Between 1968 and 1970, Powell devoured the “U.S. Combat Bookshelf” in the New York Public Library, reading decommissioned government manuals. He supplemented those with Boy Scout guidebooks, electronics catalogs, and a stack of obscure insurrectionist pamphlets, including Abbie Hoffman’s F--k the System. The result—produced longhand at home on legal pads—was a brisk volume infused with the first-person authority of someone who had deep experience doing drugs and toppling governments. “There are basically two methods of booby-trapping pipes … Explosions can be a really thrilling and satisfying experience … Banana skins really do contain a small quantity of Musa Sapientum Bananadine.”

The problem—besides the fact that banana skin is not, alas, a psychedelic—is that Powell had little personal experience with the activities that he was expounding upon. His guerrilla tactics and bomb-making recipes were “for the most part accurate,” as the FBI’s own laboratory later concluded. But his voice was the invention of an aspiring novelist, and so were most of his anecdotes. He never drove a hot-wired car to Miami, made LSD in his kitchen, or fed cops a fake name when busted at an antiwar demonstration, as the book suggests. In fact, Powell’s only appearance before a judge involved his theater, when Paramount Pictures sued for an illegal run of The Little Prince. (Powell closed the show, and the suit disappeared.)

The book, however, did not. As he was finishing the writing, he took the SATs and applied to Windham College, a now-defunct liberal-arts school in Vermont, where enrollment tripled with kids hoping to sit out the war with an “education” deferral. Powell then sent his manuscript—titled The Anarchist Cookbook for the simple reason that it contained recipes for would-be hell-raisers—to perhaps the most daring publisher of the time. Lyle Stuart had just blown the mind of square America with The Sensuous Woman, which purported to be the first sexual how-to book written by a lady, for ladies, and he liked Powell’s offering right away. “No one else did,” Stuart told an interviewer in 1978, “and of course no other publisher would touch it.” In other words, a perfect match. It was “published verbatim,” Powell adds.

The Cookbook debuted in mid-January 1971. Almost immediately, as the FBI’s recently released records show, letters poured into the bureau from citizen snoops around the country. “This is not a cookbook!” wrote George Kellog of Glendale, Calif. “Why is this allowed to happen!!!” added Earl C. Levering, who didn’t bother with a return address. Joseph Singleton of Titusville, Fla., simply scrawled his message on a news clipping: “Danger!” he wrote to the office of director J. Edgar Hoover. “What are you doing about this???”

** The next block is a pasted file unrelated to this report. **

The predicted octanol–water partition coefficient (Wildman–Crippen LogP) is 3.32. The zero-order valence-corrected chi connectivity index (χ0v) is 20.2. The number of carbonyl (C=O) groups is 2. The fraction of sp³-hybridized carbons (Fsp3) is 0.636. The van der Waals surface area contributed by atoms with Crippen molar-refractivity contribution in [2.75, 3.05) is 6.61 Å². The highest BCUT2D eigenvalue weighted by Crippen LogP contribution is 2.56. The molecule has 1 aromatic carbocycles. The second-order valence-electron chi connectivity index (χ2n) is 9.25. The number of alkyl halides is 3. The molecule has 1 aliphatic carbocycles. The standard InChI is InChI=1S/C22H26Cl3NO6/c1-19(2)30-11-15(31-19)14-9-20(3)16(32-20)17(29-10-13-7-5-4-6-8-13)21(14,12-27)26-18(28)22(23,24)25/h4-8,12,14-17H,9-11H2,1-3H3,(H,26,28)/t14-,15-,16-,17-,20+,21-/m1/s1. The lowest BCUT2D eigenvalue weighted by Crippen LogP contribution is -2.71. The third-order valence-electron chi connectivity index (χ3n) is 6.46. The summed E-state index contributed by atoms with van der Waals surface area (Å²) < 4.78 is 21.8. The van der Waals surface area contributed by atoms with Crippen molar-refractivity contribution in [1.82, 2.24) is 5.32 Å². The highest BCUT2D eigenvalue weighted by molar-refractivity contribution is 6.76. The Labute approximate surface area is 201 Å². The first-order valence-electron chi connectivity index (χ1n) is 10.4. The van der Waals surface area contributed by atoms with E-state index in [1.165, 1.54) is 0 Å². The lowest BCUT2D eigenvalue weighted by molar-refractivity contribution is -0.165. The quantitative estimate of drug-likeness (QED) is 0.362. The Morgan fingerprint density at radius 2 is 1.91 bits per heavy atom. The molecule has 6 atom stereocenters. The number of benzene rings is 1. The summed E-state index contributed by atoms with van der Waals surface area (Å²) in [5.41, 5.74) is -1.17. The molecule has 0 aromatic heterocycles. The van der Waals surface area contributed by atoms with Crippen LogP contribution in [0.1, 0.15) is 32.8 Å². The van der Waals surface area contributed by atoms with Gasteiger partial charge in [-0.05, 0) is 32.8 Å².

Officially, the answer was nothing. Hoover (or his PR team) responded with reassurances that “I share your concern about this matter,” but “the FBI has no control over material published through the mass media.” Internally, however, the teletype machine came alive. “Urgent” correspondence flew between senior members of the White House, the Department of Justice, and the FBI, including President Nixon’s lawyer, John Dean (who later did time for the Watergate cover-up), and Hoover’s associate director, Mark Felt (later revealed as the informant known as Deep Throat). The conclusion: this is “a manual for revolutionary extremists,” and “the effects on a civilized society could be devastating.”

The effect on Powell was devastating, too. In the 12 months after the book was published, bombings increased to an average of five a day, according to FBI data. Citizens who blamed Powell stuffed his Vermont mailbox with death threats. Anarchists weren’t happy, either, accusing him of war profiteering, and setting off stink bombs at his only press conference in New York. The FBI never bothered Powell personally (deciding that he would leverage it for publicity). But they questioned his father and his father’s colleagues at the U.N., and they tracked which stores were selling the book. He drew increasing publicity—NEWSWEEK and others profiled him and attacked his work—but he shrank from the limelight. “I can’t say I enjoyed the notoriety,” he says, “and I didn’t expect it.” Amid it all, Powell himself soured on the book, purging his home of copies and declining to discuss it with friends. “I didn’t anticipate the ramifications,” Powell says. “I don’t think I was as emotionally intelligent as I might be now.”